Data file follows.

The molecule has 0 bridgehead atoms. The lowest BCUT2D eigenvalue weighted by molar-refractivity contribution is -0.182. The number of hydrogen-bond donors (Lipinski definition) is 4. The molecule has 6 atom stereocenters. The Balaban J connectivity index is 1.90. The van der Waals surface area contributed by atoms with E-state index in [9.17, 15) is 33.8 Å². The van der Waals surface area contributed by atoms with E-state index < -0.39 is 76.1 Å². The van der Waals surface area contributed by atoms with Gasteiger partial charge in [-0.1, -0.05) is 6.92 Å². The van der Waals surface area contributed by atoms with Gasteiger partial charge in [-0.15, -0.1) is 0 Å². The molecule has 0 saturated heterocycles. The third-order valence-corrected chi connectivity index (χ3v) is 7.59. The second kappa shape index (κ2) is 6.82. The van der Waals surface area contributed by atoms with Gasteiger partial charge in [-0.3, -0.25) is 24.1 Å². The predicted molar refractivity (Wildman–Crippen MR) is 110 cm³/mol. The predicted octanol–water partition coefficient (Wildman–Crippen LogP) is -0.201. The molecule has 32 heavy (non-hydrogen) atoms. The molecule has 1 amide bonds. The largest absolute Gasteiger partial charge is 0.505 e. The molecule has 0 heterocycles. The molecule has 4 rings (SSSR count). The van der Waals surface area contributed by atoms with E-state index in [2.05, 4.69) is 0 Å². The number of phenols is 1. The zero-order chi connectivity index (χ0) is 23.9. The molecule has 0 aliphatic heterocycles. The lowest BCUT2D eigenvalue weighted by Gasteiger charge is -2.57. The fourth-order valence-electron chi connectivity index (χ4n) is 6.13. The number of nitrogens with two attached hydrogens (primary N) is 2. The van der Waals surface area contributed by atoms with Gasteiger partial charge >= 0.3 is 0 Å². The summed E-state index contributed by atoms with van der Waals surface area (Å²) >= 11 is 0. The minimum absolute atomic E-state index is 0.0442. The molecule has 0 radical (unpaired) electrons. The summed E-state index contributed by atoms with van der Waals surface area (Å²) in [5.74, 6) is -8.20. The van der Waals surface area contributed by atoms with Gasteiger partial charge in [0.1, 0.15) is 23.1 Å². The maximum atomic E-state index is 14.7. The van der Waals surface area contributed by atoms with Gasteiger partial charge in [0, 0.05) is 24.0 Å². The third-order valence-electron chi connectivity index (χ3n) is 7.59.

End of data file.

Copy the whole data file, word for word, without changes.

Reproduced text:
The molecule has 0 bridgehead atoms. The lowest BCUT2D eigenvalue weighted by molar-refractivity contribution is -0.182. The number of hydrogen-bond donors (Lipinski definition) is 4. The molecule has 6 atom stereocenters. The Balaban J connectivity index is 1.90. The van der Waals surface area contributed by atoms with E-state index in [9.17, 15) is 33.8 Å². The van der Waals surface area contributed by atoms with E-state index < -0.39 is 76.1 Å². The van der Waals surface area contributed by atoms with Gasteiger partial charge in [-0.1, -0.05) is 6.92 Å². The van der Waals surface area contributed by atoms with Gasteiger partial charge in [-0.15, -0.1) is 0 Å². The molecule has 0 saturated heterocycles. The third-order valence-corrected chi connectivity index (χ3v) is 7.59. The second kappa shape index (κ2) is 6.82. The van der Waals surface area contributed by atoms with Gasteiger partial charge in [-0.3, -0.25) is 24.1 Å². The predicted molar refractivity (Wildman–Crippen MR) is 110 cm³/mol. The predicted octanol–water partition coefficient (Wildman–Crippen LogP) is -0.201. The molecule has 32 heavy (non-hydrogen) atoms. The molecule has 1 amide bonds. The largest absolute Gasteiger partial charge is 0.505 e. The molecule has 0 heterocycles. The molecule has 4 rings (SSSR count). The van der Waals surface area contributed by atoms with E-state index in [2.05, 4.69) is 0 Å². The number of phenols is 1. The zero-order chi connectivity index (χ0) is 23.9. The molecule has 0 aliphatic heterocycles. The lowest BCUT2D eigenvalue weighted by Gasteiger charge is -2.57. The fourth-order valence-electron chi connectivity index (χ4n) is 6.13. The number of nitrogens with two attached hydrogens (primary N) is 2. The van der Waals surface area contributed by atoms with Gasteiger partial charge >= 0.3 is 0 Å². The summed E-state index contributed by atoms with van der Waals surface area (Å²) >= 11 is 0. The minimum absolute atomic E-state index is 0.0442. The molecule has 0 radical (unpaired) electrons. The summed E-state index contributed by atoms with van der Waals surface area (Å²) in [5.74, 6) is -8.20. The van der Waals surface area contributed by atoms with Gasteiger partial charge in [0.1, 0.15) is 23.1 Å². The maximum atomic E-state index is 14.7. The van der Waals surface area contributed by atoms with Gasteiger partial charge in [0, 0.05) is 24.0 Å². The third-order valence-electron chi connectivity index (χ3n) is 7.59.